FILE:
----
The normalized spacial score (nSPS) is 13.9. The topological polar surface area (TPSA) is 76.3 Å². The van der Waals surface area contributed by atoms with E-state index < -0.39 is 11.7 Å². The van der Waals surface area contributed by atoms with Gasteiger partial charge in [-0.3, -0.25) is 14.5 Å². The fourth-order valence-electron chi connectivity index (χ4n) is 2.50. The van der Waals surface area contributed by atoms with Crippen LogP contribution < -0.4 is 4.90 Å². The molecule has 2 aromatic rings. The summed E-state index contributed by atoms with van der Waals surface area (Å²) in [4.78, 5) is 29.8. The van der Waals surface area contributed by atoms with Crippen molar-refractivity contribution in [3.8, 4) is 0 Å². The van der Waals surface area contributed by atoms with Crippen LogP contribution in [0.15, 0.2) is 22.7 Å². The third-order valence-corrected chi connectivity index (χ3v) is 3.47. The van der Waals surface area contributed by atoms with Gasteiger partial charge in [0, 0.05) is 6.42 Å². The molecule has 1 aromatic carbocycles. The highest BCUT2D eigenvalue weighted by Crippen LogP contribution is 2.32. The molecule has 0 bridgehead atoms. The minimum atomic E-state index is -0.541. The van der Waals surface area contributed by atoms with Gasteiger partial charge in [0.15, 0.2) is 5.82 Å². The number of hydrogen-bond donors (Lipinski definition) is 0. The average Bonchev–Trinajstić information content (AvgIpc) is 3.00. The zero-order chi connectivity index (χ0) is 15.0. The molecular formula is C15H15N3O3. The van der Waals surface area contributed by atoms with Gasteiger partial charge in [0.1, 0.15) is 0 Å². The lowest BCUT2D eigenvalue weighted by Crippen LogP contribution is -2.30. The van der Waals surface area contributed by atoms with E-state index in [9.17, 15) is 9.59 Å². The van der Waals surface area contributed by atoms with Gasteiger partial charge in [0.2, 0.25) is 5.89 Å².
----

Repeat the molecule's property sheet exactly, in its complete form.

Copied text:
The normalized spacial score (nSPS) is 13.9. The topological polar surface area (TPSA) is 76.3 Å². The van der Waals surface area contributed by atoms with E-state index < -0.39 is 11.7 Å². The van der Waals surface area contributed by atoms with Gasteiger partial charge in [-0.3, -0.25) is 14.5 Å². The fourth-order valence-electron chi connectivity index (χ4n) is 2.50. The van der Waals surface area contributed by atoms with Crippen LogP contribution < -0.4 is 4.90 Å². The molecule has 2 aromatic rings. The summed E-state index contributed by atoms with van der Waals surface area (Å²) in [4.78, 5) is 29.8. The van der Waals surface area contributed by atoms with Crippen molar-refractivity contribution in [3.8, 4) is 0 Å². The van der Waals surface area contributed by atoms with Crippen LogP contribution in [0.15, 0.2) is 22.7 Å². The third-order valence-corrected chi connectivity index (χ3v) is 3.47. The van der Waals surface area contributed by atoms with Gasteiger partial charge in [0, 0.05) is 6.42 Å². The molecule has 1 aromatic carbocycles. The highest BCUT2D eigenvalue weighted by Crippen LogP contribution is 2.32. The molecule has 0 bridgehead atoms. The minimum atomic E-state index is -0.541. The van der Waals surface area contributed by atoms with Gasteiger partial charge in [0.15, 0.2) is 5.82 Å². The number of hydrogen-bond donors (Lipinski definition) is 0. The average Bonchev–Trinajstić information content (AvgIpc) is 3.00. The zero-order chi connectivity index (χ0) is 15.0. The molecular formula is C15H15N3O3. The van der Waals surface area contributed by atoms with Gasteiger partial charge in [0.1, 0.15) is 0 Å². The lowest BCUT2D eigenvalue weighted by Crippen LogP contribution is -2.30. The van der Waals surface area contributed by atoms with E-state index in [9.17, 15) is 9.59 Å². The van der Waals surface area contributed by atoms with Gasteiger partial charge in [0.2, 0.25) is 5.89 Å².